Cross-Domain Effects on Parse Selection for Precision Grammars

  • Andrew MacKinlayEmail author
  • Rebecca Dridan
  • Dan Flickinger
  • Timothy Baldwin


We examine the impact of domain on parse selection accuracy, in the context of precision HPSG parsing using the English Resource Grammar, using two training corpora and four test corpora and evaluating using exact tree matches as well as dependency F-scores. In addition to determining the relative impact of in- vs. cross-domain parse selection training on parser performance, we propose strategies to avoid cross-domain performance penalty when limited in-domain data is available. Our work supports previous research showing that in-domain training data significantly improves parse selection accuracy, and that it provides greater parser accuracy than an out-of-domain training corpus of the same size, but we verify experimentally that this holds for a handcrafted grammar, observing a 10–16% improvement in exact match and 5–6% improvement in dependency F-score by using a domain-matched training corpus. We also find it is possible to considerably improve parse selection accuracy through construction of even small-scale in-domain treebanks, and learning of parse selection models over in-domain and out-of-domain data. Naively adding an 11,000-token in-domain training corpus boosts dependency F-score by 2–3% over using solely out-of-domain data. We investigate more sophisticated strategies for combining data from these sources to train models: weighted linear interpolation between the single-domain models, and training a model from the combined data, optionally duplicating the smaller corpus to give it a higher weighting. The most successful strategy is training a monolithic model after duplicating the smaller corpus, which gives an improvement over a range of weightings, but we also show that the optimal value for these parameters can be estimated on a case-by-case basis using a cross-validation strategy. This domain-tuning strategy provides a further performance improvement of up to 2.3% for exact match and 0.9% for dependency F-score compared to the naive combination strategy using the same data.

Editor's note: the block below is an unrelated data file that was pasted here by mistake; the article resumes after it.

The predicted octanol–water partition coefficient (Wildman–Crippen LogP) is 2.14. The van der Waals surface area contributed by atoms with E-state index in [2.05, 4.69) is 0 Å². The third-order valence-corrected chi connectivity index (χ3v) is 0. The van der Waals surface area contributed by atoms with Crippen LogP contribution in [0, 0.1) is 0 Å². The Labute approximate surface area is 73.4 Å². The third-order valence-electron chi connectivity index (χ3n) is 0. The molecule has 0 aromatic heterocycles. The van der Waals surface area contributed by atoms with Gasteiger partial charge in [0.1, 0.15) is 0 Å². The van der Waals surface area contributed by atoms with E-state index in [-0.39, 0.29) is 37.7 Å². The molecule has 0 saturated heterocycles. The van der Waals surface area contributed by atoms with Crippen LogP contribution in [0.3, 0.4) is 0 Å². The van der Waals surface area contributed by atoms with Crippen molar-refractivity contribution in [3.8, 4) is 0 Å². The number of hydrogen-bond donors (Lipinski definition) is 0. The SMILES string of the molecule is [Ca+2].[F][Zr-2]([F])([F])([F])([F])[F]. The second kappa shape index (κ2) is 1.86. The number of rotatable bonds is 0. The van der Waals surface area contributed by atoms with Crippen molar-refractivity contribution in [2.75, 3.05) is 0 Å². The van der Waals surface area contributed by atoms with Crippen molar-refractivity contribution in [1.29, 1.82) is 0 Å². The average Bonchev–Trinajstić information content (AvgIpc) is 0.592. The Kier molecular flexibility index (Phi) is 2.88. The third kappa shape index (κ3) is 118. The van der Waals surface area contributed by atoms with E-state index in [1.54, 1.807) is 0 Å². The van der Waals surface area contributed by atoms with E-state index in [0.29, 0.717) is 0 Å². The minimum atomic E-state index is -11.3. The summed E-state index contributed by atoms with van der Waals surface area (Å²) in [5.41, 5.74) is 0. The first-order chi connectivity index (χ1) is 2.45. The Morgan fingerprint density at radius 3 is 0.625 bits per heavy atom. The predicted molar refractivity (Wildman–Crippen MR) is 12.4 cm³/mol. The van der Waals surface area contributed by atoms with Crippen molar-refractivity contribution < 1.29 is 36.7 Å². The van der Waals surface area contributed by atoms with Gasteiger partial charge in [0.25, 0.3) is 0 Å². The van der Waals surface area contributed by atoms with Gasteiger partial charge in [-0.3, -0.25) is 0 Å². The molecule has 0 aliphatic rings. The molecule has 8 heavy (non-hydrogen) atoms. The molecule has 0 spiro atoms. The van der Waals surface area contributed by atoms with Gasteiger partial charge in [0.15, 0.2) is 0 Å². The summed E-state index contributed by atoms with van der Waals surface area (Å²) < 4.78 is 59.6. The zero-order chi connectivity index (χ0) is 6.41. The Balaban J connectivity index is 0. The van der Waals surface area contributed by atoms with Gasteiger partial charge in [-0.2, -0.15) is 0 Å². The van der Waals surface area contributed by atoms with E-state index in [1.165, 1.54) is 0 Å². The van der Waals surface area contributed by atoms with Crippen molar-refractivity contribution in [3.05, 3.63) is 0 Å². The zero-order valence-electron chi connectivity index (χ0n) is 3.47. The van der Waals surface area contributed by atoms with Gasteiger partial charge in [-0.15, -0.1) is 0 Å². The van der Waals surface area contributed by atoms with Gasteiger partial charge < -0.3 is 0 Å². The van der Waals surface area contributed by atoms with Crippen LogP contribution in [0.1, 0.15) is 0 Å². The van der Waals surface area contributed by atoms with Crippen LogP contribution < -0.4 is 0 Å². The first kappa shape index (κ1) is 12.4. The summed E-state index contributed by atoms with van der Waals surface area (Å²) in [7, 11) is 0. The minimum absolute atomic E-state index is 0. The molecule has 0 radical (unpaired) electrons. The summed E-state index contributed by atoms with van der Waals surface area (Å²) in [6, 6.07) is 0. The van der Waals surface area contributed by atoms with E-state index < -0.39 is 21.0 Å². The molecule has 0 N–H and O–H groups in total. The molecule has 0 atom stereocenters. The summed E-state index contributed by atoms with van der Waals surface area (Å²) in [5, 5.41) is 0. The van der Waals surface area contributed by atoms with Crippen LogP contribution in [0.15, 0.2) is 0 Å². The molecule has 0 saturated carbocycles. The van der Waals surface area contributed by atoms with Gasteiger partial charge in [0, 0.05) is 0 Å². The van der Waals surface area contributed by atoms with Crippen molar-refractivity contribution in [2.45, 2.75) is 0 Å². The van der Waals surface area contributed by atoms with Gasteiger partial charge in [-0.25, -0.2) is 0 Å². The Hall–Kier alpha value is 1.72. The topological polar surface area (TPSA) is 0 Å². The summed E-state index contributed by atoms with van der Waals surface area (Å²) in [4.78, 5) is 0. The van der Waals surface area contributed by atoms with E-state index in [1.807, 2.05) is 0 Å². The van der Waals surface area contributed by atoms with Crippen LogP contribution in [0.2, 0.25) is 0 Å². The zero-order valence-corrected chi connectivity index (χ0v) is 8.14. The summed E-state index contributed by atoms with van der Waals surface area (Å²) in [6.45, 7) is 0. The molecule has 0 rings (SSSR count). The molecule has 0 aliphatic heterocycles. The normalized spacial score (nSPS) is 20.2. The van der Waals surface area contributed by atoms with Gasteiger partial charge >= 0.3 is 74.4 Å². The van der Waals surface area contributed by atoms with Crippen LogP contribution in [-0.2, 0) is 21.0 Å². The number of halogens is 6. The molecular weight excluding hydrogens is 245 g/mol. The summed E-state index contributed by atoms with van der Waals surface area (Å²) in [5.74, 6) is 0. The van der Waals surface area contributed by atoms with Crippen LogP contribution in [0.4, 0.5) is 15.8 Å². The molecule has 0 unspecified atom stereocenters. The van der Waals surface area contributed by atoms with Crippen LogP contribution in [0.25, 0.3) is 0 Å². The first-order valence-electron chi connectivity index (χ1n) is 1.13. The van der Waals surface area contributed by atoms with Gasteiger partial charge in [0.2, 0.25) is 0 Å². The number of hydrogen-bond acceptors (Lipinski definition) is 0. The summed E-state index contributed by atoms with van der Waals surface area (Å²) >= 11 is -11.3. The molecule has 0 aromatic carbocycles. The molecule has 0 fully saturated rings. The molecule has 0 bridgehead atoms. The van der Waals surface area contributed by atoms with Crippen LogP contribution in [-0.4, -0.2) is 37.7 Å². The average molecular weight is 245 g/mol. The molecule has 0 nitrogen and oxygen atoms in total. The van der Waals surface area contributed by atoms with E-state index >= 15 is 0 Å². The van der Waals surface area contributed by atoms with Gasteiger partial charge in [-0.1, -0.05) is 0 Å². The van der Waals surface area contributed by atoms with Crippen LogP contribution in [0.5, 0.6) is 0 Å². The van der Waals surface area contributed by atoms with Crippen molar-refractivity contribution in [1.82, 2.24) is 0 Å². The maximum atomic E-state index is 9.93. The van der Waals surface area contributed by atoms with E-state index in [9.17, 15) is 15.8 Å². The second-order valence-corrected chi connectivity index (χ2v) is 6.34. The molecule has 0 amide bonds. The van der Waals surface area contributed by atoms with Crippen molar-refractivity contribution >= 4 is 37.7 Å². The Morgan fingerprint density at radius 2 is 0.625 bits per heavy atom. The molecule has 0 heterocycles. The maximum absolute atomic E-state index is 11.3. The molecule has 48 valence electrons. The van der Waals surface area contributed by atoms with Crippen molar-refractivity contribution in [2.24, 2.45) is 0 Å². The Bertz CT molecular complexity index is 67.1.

Parsing Parse selection Parse ranking Domain adaptation Precision parsing HPSG Treebanking 


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Copyright information

© Springer Science+Business Media B.V. 2011 2011

Authors and Affiliations

  • Andrew MacKinlay
    • 1
    Email author
  • Rebecca Dridan
    • 1
  • Dan Flickinger
    • 2
  • Timothy Baldwin
    • 1
  1. 1.University of Melbourne/NICTAMelbourneAustralia
  2. 2.Stanford UniversityStanfordUSA

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